(1974 – 1976) Porsche 911 Carrera MFI – Ultimate Guide
In 1974 Porsche offered a high performance fuel injected Carrera specifically for the European market. These were close to 2.7 RS specification and are often referred to as the 2.7 or Euro Carrera. In many regards, this car is similar to the 1973 2.7 RS in touring trim, with its 210bhp 911/83 engine, but the 2.7 Carrera is based on the updated G-series body and interior. Later Carreras that reach American shores used K-Jetronic electronic injection with emissions control systems that reduced power and throttle response compared to the European counterpart.
Immediately after the legendary 1973 Carrera 2.7 RS finished production a series of Carreras were built for the rest-of-world markets that were equivalent to the 1973 RS Touring (M472) models. This rare and desirable Porsche was the G-series Carrera 2.7 MFI which was fitted with the 911/83 RS-spec mechanically fuel injected (MFI) engine that produced 210 bhp.
The major difference between these Carreras and the Touring Carrera RS was that the MFI variation was built with the “G-series” impact bumper body and interior instead of the earlier long hood form. The weight of the Carrera 2.7 MFI was also 1075 kg, identical to that of the preceding Carrera RS Touring. All 1974 Carrera MFI cars either came with a ducktail or tail delete, while 1975 and later Carrera MFI either came with the whale tail or tail delete.
What makes the early 911s, Carrera RS, and the 2.7-liter “euro” Carrera so interesting and thrilling to drive is the Bosch Mechanical Fuel Injection (MFI) setup. The glorious sound and instantaneous throttle response has a remarkable feel compared to the computerized injection systems of the 70s and 80s. In the December 1974 issue of Motor magazine the Carrera 2.7 MFI was extensively tested and they measured a 0-60 mph time of 5.5 seconds.
Porsche built similar number of coupes to the 1973 Carrera 2.7 RS with roughly 1,011 in 1974; 509 in 1975; and 113 of the German-only Sondermodell in 1976. A total production of 1,633 as compared to 1,590 1973 RS built. Additionally Porsche built 631 Targa versions of the Carrera 2.7 MFI between 1974 and 1976, including 20 in 1976 for the Belgium police.
These cars were never imported by Porsche into North America. The strict US emissions laws required smog equipment that drastically impacted the performance of the 2.7-liter motor. The US version of the Carrera in 1974-1975 used the significantly less powerful CIS (K-Jetronic) based injection engines to meet the California and US emission standards.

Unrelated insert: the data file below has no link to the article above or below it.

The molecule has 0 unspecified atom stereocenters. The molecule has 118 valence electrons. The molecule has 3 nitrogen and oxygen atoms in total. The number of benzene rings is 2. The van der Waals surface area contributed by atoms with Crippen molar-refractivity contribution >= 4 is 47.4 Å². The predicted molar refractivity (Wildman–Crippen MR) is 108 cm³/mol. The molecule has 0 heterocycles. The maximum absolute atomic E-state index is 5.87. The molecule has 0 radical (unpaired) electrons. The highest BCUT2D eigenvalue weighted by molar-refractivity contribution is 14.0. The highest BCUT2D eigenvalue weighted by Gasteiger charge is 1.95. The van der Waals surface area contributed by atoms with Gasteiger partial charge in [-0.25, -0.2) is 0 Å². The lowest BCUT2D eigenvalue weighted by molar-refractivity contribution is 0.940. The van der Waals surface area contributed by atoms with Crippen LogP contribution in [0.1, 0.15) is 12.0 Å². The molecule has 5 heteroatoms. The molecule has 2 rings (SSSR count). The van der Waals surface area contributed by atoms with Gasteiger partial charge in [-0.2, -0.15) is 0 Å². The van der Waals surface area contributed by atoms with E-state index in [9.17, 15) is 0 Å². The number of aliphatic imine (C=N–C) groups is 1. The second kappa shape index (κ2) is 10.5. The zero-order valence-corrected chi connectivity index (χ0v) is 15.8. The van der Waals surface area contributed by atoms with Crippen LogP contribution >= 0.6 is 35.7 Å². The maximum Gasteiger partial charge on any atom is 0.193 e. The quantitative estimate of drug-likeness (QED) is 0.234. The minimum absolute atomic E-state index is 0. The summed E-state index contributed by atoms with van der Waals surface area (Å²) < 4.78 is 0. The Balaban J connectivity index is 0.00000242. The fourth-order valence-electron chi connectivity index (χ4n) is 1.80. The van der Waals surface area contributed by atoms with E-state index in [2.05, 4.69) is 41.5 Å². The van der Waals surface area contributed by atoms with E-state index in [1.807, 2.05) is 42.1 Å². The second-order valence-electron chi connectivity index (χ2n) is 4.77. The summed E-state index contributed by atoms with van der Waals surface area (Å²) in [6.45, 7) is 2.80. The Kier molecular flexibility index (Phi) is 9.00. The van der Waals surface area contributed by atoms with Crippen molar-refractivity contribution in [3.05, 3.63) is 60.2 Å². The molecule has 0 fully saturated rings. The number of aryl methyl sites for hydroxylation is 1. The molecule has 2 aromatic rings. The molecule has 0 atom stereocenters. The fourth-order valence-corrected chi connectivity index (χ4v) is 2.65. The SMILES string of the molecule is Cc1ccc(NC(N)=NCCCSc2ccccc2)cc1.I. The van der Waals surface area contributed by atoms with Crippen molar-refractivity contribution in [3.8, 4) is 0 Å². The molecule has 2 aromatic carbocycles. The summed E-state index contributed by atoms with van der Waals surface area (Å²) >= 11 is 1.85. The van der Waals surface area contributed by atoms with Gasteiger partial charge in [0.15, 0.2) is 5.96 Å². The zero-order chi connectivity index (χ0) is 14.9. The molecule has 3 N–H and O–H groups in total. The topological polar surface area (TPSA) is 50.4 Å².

The 1976 Carrera 2.7 MFI was the last street car Porsche ever produced with mechanical fuel injection. In fact there were only three MFI based cars produced by Porsche after 1976, all race cars. First were the ten turbocharged Porsche 934 ½ built for Group 4 and the 1977 IMSA Championship, alongside the various incarnations of the turbocharged Porsche 935 built for Group 5 and, later, the twenty 3.0-liter 911 SC/RS (954) rally cars built in 1984 to compete in Group B.
The Carrera 2.7 MFI used the 210 hp RS 911/83 engine with Bosch mechanical fuel injection pump from the 1973 Carrera RS. Known as the Carrera 2.7 MFI models were built from 1974 until 1976 and were mechanically identical to the 1973 Carrera RS.
The Carrera 2.7 was replaced by the Carrera 3.0 for the 1976 model year, except for a special run of 113 1976 Carrera 2.7 MFI coupés were built for the German market featuring the 911/83 RS engine, with an additional 20 narrow-bodied 1976 Carrera MFI 2.7 Targas being supplied to the Belgian Gendarmerie. The 1976 Carrera 2.7 MFI Sondermodells were the last mechanically fuel injected 911 produced by Porsche and still featured the 1973 RS engine.